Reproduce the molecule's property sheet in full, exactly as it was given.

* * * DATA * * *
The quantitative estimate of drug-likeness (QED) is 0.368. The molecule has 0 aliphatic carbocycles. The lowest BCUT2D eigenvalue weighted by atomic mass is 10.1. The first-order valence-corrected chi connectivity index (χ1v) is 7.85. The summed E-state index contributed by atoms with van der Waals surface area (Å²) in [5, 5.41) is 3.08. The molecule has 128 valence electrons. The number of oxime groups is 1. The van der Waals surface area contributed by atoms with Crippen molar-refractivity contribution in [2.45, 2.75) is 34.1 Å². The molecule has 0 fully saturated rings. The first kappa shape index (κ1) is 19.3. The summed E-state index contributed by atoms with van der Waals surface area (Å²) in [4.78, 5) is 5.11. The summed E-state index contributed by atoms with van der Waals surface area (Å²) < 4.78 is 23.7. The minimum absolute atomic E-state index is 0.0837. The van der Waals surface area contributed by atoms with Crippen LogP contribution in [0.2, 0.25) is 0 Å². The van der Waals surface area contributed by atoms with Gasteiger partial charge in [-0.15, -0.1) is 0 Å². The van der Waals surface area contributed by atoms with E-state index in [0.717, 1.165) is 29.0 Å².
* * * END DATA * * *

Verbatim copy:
The quantitative estimate of drug-likeness (QED) is 0.368. The molecule has 0 aliphatic carbocycles. The lowest BCUT2D eigenvalue weighted by atomic mass is 10.1. The first-order valence-corrected chi connectivity index (χ1v) is 7.85. The summed E-state index contributed by atoms with van der Waals surface area (Å²) in [5, 5.41) is 3.08. The molecule has 128 valence electrons. The number of oxime groups is 1. The van der Waals surface area contributed by atoms with Crippen molar-refractivity contribution in [2.45, 2.75) is 34.1 Å². The molecule has 0 fully saturated rings. The first kappa shape index (κ1) is 19.3. The summed E-state index contributed by atoms with van der Waals surface area (Å²) in [4.78, 5) is 5.11. The summed E-state index contributed by atoms with van der Waals surface area (Å²) < 4.78 is 23.7. The minimum absolute atomic E-state index is 0.0837. The van der Waals surface area contributed by atoms with Crippen LogP contribution in [0.2, 0.25) is 0 Å². The van der Waals surface area contributed by atoms with Gasteiger partial charge in [-0.15, -0.1) is 0 Å². The van der Waals surface area contributed by atoms with E-state index in [0.717, 1.165) is 29.0 Å².